Vic Johnston Community Centre/Streetsville Arena
Mississauga, Ontario, Canada
n historic Streetsville, Ontario, located along the banks of the Credit River, is a jewel of a facility, the Vic Johnston Community Centre. What began as a simple lacrosse box flooded by community activist Vic Johnston to provide a place for kids to skate was eventually built into an arena, which was completed in 1961. But by the early 2000s, it was in need of a significant overhaul.
Renovations took place over a little more than six snowy months, and the facility now provides greater accessibility, sustainability, ease of maintenance, improved security and circulation and more. Renovations provided new, safer arena boards, glass and netting, new insulation and cladding, new windows that take advantage of the tree-lined view into the adjacent river valley, and restoration of the original wood structure of the barrel roof. In addition, the changing rooms were made larger and more accessible, public spaces were enlarged and made brighter and more inviting, and the viewing facilities were enhanced and made more transparent. Circulation was also redesigned, providing better sightlines and allowing for an optional separation of arena and community center circulation.
Numerous community groups took part in helping make the project successful. The concept was to continue the strong legacy of the city to expand universal access, improve energy efficiency, quality and maintainability of public spaces, and to provide a first-class facility that embodies the architectural heritage of Streetsville.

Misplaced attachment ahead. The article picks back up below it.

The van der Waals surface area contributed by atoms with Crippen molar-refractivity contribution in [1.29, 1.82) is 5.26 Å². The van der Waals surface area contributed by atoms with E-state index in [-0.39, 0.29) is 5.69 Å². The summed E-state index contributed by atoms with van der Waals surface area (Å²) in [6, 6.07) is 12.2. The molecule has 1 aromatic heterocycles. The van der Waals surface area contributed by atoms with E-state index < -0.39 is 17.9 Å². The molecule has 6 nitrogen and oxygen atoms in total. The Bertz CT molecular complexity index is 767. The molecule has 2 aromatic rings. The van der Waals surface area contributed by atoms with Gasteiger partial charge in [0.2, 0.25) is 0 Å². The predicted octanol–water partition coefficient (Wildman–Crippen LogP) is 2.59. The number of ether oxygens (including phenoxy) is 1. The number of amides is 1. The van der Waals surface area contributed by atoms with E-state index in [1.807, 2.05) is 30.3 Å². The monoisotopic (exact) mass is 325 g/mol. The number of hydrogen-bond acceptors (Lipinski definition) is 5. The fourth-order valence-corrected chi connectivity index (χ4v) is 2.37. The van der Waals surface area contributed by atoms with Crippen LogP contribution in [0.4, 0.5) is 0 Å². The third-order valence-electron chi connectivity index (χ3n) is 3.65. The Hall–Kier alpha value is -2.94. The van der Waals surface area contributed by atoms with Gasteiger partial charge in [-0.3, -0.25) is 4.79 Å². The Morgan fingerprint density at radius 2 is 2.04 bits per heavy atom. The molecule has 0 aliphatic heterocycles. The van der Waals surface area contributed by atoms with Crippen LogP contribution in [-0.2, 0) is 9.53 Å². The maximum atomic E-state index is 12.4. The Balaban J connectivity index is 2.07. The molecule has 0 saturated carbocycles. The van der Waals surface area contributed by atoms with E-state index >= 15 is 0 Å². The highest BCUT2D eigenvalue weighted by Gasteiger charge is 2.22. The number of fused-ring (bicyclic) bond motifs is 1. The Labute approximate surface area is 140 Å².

The result is the emergence of a modern facility that preserves the original arena structure and maintains the historical vernacular. The use of open spaces and windows, and the resulting flow and transparency, offer a unique hockey experience, with natural light drawn deep into the public spaces. The exposed wood structure in the atrium and deep, inviting canopies rekindle the warmth of the arena's original wood structure.
Because it is situated along the top bank of a protected conservation area, measures had to be taken to preserve the surrounding environment. Landscaping uses native species, and the sod mix was carefully formulated to suit the Conservation Authority requirements, so as not to introduce invasive or cultured species. The outdoor melting area was also redesigned with permeable paving to deter erosion, which was previously a problem. All of these steps add up to a facility that fits into its landscape and serves as an example for the larger river rehabilitation scheme.
FOR MORE INFORMATION: www.vicjohnston.ca